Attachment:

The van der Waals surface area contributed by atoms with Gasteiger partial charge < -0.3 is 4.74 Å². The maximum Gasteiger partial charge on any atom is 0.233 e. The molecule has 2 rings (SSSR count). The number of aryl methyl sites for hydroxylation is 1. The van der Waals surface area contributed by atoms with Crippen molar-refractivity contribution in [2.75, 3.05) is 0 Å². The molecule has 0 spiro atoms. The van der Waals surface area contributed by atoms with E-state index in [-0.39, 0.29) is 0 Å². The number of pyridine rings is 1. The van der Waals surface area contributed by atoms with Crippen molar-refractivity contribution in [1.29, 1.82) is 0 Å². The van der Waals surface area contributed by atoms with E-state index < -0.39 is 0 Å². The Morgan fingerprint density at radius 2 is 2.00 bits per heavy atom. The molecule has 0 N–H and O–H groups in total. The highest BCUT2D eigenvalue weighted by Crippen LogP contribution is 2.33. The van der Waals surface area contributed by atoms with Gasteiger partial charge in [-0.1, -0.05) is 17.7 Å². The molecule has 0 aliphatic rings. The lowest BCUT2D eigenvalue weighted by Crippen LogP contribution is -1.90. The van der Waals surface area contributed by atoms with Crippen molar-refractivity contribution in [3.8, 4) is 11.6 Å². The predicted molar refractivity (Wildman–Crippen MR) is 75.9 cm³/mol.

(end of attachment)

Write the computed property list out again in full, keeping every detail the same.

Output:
The van der Waals surface area contributed by atoms with Gasteiger partial charge < -0.3 is 4.74 Å². The maximum Gasteiger partial charge on any atom is 0.233 e. The molecule has 2 rings (SSSR count). The number of aryl methyl sites for hydroxylation is 1. The van der Waals surface area contributed by atoms with Crippen molar-refractivity contribution in [2.75, 3.05) is 0 Å². The molecule has 0 spiro atoms. The van der Waals surface area contributed by atoms with E-state index in [-0.39, 0.29) is 0 Å². The number of pyridine rings is 1. The van der Waals surface area contributed by atoms with Crippen molar-refractivity contribution in [1.29, 1.82) is 0 Å². The van der Waals surface area contributed by atoms with E-state index < -0.39 is 0 Å². The Morgan fingerprint density at radius 2 is 2.00 bits per heavy atom. The molecule has 0 N–H and O–H groups in total. The highest BCUT2D eigenvalue weighted by Crippen LogP contribution is 2.33. The van der Waals surface area contributed by atoms with Gasteiger partial charge in [-0.1, -0.05) is 17.7 Å². The molecule has 0 aliphatic rings. The lowest BCUT2D eigenvalue weighted by Crippen LogP contribution is -1.90. The van der Waals surface area contributed by atoms with Crippen molar-refractivity contribution in [3.8, 4) is 11.6 Å². The predicted molar refractivity (Wildman–Crippen MR) is 75.9 cm³/mol.